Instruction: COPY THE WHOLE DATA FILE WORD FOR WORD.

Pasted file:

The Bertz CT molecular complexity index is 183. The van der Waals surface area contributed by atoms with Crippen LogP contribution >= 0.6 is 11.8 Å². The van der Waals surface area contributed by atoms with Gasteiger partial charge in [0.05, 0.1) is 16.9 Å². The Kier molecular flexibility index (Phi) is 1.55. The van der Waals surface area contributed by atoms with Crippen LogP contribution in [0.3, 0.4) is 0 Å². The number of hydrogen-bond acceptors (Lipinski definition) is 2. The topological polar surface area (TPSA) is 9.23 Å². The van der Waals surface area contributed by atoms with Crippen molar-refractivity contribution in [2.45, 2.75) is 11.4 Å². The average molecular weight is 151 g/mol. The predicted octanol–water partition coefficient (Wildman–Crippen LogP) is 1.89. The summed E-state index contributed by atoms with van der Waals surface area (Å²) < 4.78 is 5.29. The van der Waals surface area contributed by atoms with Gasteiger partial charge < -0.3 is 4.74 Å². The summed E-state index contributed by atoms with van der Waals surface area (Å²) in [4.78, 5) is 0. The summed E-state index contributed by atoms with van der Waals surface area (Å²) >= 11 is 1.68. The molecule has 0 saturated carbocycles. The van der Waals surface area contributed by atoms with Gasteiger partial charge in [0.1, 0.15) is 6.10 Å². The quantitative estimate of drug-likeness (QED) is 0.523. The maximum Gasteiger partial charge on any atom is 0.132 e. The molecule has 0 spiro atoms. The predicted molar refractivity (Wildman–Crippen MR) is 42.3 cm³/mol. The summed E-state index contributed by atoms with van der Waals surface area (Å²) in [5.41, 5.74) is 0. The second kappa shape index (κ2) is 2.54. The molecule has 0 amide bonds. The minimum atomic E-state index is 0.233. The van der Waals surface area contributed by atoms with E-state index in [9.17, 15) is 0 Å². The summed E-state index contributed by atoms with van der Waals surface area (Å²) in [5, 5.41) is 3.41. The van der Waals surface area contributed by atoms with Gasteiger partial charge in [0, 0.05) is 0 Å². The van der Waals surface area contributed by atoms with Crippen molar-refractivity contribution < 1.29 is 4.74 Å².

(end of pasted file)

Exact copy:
The Bertz CT molecular complexity index is 183. The van der Waals surface area contributed by atoms with Crippen LogP contribution >= 0.6 is 11.8 Å². The van der Waals surface area contributed by atoms with Gasteiger partial charge in [0.05, 0.1) is 16.9 Å². The Kier molecular flexibility index (Phi) is 1.55. The van der Waals surface area contributed by atoms with Crippen LogP contribution in [0.3, 0.4) is 0 Å². The number of hydrogen-bond acceptors (Lipinski definition) is 2. The topological polar surface area (TPSA) is 9.23 Å². The van der Waals surface area contributed by atoms with Crippen molar-refractivity contribution in [2.45, 2.75) is 11.4 Å². The average molecular weight is 151 g/mol. The predicted octanol–water partition coefficient (Wildman–Crippen LogP) is 1.89. The summed E-state index contributed by atoms with van der Waals surface area (Å²) < 4.78 is 5.29. The van der Waals surface area contributed by atoms with Gasteiger partial charge < -0.3 is 4.74 Å². The summed E-state index contributed by atoms with van der Waals surface area (Å²) in [4.78, 5) is 0. The summed E-state index contributed by atoms with van der Waals surface area (Å²) >= 11 is 1.68. The molecule has 0 saturated carbocycles. The van der Waals surface area contributed by atoms with Gasteiger partial charge in [0.1, 0.15) is 6.10 Å². The quantitative estimate of drug-likeness (QED) is 0.523. The maximum Gasteiger partial charge on any atom is 0.132 e. The molecule has 0 spiro atoms. The predicted molar refractivity (Wildman–Crippen MR) is 42.3 cm³/mol. The summed E-state index contributed by atoms with van der Waals surface area (Å²) in [5.41, 5.74) is 0. The second kappa shape index (κ2) is 2.54. The molecule has 0 amide bonds. The minimum atomic E-state index is 0.233. The van der Waals surface area contributed by atoms with E-state index in [9.17, 15) is 0 Å². The summed E-state index contributed by atoms with van der Waals surface area (Å²) in [5, 5.41) is 3.41. The van der Waals surface area contributed by atoms with Gasteiger partial charge in [0, 0.05) is 0 Å². The van der Waals surface area contributed by atoms with Crippen molar-refractivity contribution < 1.29 is 4.74 Å².